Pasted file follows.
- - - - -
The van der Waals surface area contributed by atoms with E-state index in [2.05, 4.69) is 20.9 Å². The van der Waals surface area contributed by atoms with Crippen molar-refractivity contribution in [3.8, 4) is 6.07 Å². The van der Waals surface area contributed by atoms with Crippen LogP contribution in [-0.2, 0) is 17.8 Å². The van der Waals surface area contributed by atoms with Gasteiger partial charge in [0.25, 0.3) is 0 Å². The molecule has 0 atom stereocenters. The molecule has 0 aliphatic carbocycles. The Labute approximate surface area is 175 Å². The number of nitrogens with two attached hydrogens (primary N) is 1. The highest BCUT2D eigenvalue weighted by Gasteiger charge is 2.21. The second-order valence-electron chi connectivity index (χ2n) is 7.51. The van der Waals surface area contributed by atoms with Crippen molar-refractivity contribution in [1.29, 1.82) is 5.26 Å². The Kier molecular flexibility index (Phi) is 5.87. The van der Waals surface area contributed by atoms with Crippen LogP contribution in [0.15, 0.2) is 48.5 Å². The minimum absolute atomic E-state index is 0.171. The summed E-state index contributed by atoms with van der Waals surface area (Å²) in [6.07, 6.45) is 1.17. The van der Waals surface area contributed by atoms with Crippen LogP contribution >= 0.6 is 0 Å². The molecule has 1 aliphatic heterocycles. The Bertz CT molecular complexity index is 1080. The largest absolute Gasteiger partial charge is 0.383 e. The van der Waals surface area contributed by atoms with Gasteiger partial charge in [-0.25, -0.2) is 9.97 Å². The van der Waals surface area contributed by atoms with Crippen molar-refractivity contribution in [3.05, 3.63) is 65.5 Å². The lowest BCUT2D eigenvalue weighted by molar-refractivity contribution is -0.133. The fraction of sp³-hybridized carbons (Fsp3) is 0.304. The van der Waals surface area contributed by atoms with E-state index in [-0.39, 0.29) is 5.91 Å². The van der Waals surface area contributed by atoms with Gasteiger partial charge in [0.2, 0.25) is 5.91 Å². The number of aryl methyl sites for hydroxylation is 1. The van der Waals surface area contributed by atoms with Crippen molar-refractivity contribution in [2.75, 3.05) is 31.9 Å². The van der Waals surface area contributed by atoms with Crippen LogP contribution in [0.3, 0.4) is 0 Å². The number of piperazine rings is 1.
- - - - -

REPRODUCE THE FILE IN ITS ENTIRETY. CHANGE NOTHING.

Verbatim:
The van der Waals surface area contributed by atoms with E-state index in [2.05, 4.69) is 20.9 Å². The van der Waals surface area contributed by atoms with Crippen molar-refractivity contribution in [3.8, 4) is 6.07 Å². The van der Waals surface area contributed by atoms with Crippen LogP contribution in [-0.2, 0) is 17.8 Å². The van der Waals surface area contributed by atoms with Gasteiger partial charge in [0.25, 0.3) is 0 Å². The molecule has 0 atom stereocenters. The molecule has 0 aliphatic carbocycles. The Labute approximate surface area is 175 Å². The number of nitrogens with two attached hydrogens (primary N) is 1. The highest BCUT2D eigenvalue weighted by Gasteiger charge is 2.21. The second-order valence-electron chi connectivity index (χ2n) is 7.51. The van der Waals surface area contributed by atoms with Crippen molar-refractivity contribution in [1.29, 1.82) is 5.26 Å². The Kier molecular flexibility index (Phi) is 5.87. The van der Waals surface area contributed by atoms with Crippen LogP contribution in [0.15, 0.2) is 48.5 Å². The minimum absolute atomic E-state index is 0.171. The summed E-state index contributed by atoms with van der Waals surface area (Å²) in [6.07, 6.45) is 1.17. The van der Waals surface area contributed by atoms with Crippen LogP contribution >= 0.6 is 0 Å². The molecule has 1 aliphatic heterocycles. The Bertz CT molecular complexity index is 1080. The largest absolute Gasteiger partial charge is 0.383 e. The van der Waals surface area contributed by atoms with Gasteiger partial charge in [-0.25, -0.2) is 9.97 Å². The van der Waals surface area contributed by atoms with Crippen molar-refractivity contribution in [3.05, 3.63) is 65.5 Å². The lowest BCUT2D eigenvalue weighted by molar-refractivity contribution is -0.133. The fraction of sp³-hybridized carbons (Fsp3) is 0.304. The van der Waals surface area contributed by atoms with E-state index in [-0.39, 0.29) is 5.91 Å². The van der Waals surface area contributed by atoms with Gasteiger partial charge in [0.2, 0.25) is 5.91 Å². The number of aryl methyl sites for hydroxylation is 1. The van der Waals surface area contributed by atoms with Crippen molar-refractivity contribution in [2.75, 3.05) is 31.9 Å². The van der Waals surface area contributed by atoms with Crippen LogP contribution in [0.3, 0.4) is 0 Å². The number of piperazine rings is 1.